But while great advances in care have resulted in better outcomes for mothers and babies in childbirth, many women today are extremely anxious and afraid of this process.

So it’s important find ways to reduce anxiety and fear associated with childbirth.


Read more: Parent education and complementary therapies reduce birthing risks


Other strategies women can also use alongside hypnobirthing include having a continuous support person for labour and undergoing combined complementary therapies, such as yoga, acupressure and learning breathing techniques, in preparation for birth.

What does the evidence say about hypnobirthing?

A 2016 Cochrane review examined the effectiveness and safety of hypnosis for pain management in labour and birth. The review examined nine studies of varying quality which included just under 3,000 women.

It found women who used hypnobirthing techniques used less of some kinds of pain relief such as opioid pain medication or inhaling nitrous oxide and oxygen, than women who didn’t. However epidural rates were similar in both groups.

The evidence suggests hypnobirthing is linked to a decreased use of opioids and gas, but not epidurals. Shutterstock

There were no clear differences between women who used hypnobirthing techniques and those who didn’t for most of the other measures. These included their satisfaction with pain relief, their sense of coping with labour and their likelihood of having a spontaneous vaginal birth.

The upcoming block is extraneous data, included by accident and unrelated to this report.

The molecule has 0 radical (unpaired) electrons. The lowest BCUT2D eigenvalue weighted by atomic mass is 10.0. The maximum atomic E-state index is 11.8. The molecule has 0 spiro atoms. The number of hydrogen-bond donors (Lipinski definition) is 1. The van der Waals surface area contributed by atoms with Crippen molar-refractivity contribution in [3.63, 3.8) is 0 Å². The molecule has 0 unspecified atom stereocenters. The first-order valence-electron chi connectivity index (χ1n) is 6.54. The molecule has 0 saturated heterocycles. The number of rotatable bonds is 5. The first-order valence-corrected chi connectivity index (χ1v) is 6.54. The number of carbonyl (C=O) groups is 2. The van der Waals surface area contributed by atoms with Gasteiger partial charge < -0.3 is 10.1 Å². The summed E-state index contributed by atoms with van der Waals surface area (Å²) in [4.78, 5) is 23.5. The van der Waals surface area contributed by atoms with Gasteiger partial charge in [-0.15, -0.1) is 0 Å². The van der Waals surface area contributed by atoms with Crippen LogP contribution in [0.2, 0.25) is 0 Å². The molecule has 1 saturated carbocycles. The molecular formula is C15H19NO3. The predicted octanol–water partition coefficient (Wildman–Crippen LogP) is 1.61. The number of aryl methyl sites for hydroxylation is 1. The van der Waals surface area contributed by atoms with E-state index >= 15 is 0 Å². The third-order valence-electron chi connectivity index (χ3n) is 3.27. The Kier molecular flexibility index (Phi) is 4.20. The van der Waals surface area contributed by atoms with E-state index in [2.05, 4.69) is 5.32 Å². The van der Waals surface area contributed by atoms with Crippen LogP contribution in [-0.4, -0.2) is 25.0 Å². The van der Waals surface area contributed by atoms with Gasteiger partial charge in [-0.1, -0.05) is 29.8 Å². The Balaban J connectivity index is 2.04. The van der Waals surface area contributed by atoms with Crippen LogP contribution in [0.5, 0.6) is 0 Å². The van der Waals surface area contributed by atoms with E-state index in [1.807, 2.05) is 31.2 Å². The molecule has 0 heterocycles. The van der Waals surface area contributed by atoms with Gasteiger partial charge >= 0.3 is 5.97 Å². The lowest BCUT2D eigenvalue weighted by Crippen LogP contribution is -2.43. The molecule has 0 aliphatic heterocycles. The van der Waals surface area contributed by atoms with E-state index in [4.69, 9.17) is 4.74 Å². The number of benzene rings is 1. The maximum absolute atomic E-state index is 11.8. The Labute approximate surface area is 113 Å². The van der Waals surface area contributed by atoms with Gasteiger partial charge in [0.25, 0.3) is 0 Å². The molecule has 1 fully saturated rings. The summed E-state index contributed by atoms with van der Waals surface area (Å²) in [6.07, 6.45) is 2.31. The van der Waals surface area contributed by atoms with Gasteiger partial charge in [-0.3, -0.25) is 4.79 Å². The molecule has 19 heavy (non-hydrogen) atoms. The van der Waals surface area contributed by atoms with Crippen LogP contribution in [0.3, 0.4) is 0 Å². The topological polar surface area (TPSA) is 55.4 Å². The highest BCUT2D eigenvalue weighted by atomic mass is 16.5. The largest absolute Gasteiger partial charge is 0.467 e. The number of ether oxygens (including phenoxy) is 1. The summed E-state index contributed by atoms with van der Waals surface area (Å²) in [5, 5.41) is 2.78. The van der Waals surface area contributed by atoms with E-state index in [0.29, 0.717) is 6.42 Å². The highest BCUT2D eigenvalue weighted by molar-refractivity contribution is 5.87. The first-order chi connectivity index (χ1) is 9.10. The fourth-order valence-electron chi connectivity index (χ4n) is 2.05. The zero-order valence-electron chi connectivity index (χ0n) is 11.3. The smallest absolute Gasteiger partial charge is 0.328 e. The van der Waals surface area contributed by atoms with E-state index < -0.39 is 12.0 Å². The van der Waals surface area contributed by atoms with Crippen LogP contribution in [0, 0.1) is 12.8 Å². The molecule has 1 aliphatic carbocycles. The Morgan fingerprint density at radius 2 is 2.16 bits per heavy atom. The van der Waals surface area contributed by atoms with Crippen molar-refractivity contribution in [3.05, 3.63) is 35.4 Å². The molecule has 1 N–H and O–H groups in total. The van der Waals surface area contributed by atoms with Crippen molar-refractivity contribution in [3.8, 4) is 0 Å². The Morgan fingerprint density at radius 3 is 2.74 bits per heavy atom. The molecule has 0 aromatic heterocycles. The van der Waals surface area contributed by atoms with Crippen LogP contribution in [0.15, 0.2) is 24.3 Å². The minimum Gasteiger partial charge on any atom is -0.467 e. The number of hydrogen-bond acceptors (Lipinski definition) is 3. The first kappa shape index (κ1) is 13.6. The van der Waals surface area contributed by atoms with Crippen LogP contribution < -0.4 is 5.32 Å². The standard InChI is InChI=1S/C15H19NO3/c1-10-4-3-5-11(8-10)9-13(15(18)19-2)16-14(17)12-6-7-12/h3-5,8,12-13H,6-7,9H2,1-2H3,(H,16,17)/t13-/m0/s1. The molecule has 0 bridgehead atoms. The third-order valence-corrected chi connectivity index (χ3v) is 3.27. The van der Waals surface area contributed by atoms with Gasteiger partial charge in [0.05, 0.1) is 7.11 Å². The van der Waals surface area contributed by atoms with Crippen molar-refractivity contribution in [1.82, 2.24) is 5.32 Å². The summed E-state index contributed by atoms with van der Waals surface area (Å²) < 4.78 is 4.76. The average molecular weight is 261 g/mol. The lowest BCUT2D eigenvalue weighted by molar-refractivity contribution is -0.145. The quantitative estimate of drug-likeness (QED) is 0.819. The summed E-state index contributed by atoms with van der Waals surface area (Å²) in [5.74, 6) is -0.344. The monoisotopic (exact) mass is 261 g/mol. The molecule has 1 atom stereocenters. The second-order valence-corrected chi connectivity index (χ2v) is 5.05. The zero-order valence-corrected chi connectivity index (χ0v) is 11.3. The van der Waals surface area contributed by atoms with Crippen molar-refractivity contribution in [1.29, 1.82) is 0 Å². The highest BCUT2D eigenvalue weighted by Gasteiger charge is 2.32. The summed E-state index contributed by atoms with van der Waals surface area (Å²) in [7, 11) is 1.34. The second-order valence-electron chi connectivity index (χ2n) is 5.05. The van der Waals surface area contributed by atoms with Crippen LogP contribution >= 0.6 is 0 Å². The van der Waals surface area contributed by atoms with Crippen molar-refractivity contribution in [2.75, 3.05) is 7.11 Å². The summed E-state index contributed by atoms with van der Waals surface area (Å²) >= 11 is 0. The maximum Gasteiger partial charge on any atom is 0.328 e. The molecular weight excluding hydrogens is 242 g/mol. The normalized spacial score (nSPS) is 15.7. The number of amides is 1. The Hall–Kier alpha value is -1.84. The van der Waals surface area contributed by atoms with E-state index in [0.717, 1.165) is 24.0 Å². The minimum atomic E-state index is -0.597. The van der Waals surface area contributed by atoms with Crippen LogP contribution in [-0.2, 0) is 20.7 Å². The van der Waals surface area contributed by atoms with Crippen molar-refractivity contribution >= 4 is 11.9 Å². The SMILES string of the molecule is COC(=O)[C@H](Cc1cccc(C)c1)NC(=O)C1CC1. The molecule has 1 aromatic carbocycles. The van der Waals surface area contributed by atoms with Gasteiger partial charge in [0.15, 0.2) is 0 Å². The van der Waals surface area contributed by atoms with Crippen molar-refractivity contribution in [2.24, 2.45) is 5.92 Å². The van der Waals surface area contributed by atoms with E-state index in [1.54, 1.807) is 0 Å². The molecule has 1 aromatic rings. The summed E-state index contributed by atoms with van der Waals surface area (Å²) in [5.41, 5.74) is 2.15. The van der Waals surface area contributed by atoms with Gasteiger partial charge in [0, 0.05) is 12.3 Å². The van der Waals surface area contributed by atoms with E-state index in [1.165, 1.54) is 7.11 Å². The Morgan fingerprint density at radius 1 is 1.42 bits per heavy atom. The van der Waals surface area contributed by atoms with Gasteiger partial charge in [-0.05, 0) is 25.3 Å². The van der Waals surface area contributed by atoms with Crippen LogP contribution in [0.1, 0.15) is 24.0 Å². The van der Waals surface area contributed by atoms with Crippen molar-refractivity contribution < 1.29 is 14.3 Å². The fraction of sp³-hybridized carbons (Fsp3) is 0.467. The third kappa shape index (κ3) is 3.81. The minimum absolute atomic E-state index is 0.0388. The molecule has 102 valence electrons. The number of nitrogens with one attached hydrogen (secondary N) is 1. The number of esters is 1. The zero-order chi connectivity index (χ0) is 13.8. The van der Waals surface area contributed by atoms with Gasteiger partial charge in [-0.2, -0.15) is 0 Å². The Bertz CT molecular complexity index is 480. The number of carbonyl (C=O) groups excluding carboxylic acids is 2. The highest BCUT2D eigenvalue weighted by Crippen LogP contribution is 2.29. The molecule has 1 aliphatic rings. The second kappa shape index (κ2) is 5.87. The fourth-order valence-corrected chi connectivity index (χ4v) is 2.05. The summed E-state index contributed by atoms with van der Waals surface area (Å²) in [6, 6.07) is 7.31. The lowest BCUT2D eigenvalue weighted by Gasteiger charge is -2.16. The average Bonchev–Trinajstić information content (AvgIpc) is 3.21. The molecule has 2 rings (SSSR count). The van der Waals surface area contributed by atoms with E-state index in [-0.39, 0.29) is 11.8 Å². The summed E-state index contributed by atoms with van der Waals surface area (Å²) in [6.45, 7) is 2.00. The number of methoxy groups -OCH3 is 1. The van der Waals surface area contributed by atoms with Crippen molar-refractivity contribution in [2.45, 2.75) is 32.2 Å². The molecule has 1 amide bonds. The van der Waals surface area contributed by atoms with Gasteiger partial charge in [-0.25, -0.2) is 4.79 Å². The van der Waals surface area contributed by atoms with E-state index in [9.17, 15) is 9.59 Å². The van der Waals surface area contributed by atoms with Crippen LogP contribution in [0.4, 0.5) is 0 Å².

Importantly, the review found hypnobirthing didn’t cause any harm.

Overall, little research has been conducted on hypnobirthing. We need more well-designed studies to accurately assess the effectiveness of these techniques.

It might help some women and not others

Some women who participated in a clinical trial of self-hypnosis were followed up and interviewed and reported feelings of calmness, confidence and empowerment.

But the techniques don’t work for everyone.

Some women reported feeling frustrated or disappointed when their labour and birth experiences didn’t match their expectations, or when their midwives misinterpreted their relaxed state.

Other women find it extremely difficult to switch off and relax. They may find they’re not able to put themselves into a deeply relaxed state and then respond to positive suggestions and affirmations.

Some women may be sceptical of the process and don’t see any potential benefits.


Read more: Don’t believe everything you see on TV: hypnosis is less far fetched and far more important


Mary Steen does not work for, consult, own shares in or receive funding from any company or organisation that would benefit from this article, and has disclosed no relevant affiliations beyond their academic appointment.

Authors: Mary Steen, Professor of Midwifery, University of South Australia

Read more https://theconversation.com/what-is-hypnobirthing-the-technique-the-duchess-of-cambridge-used-132015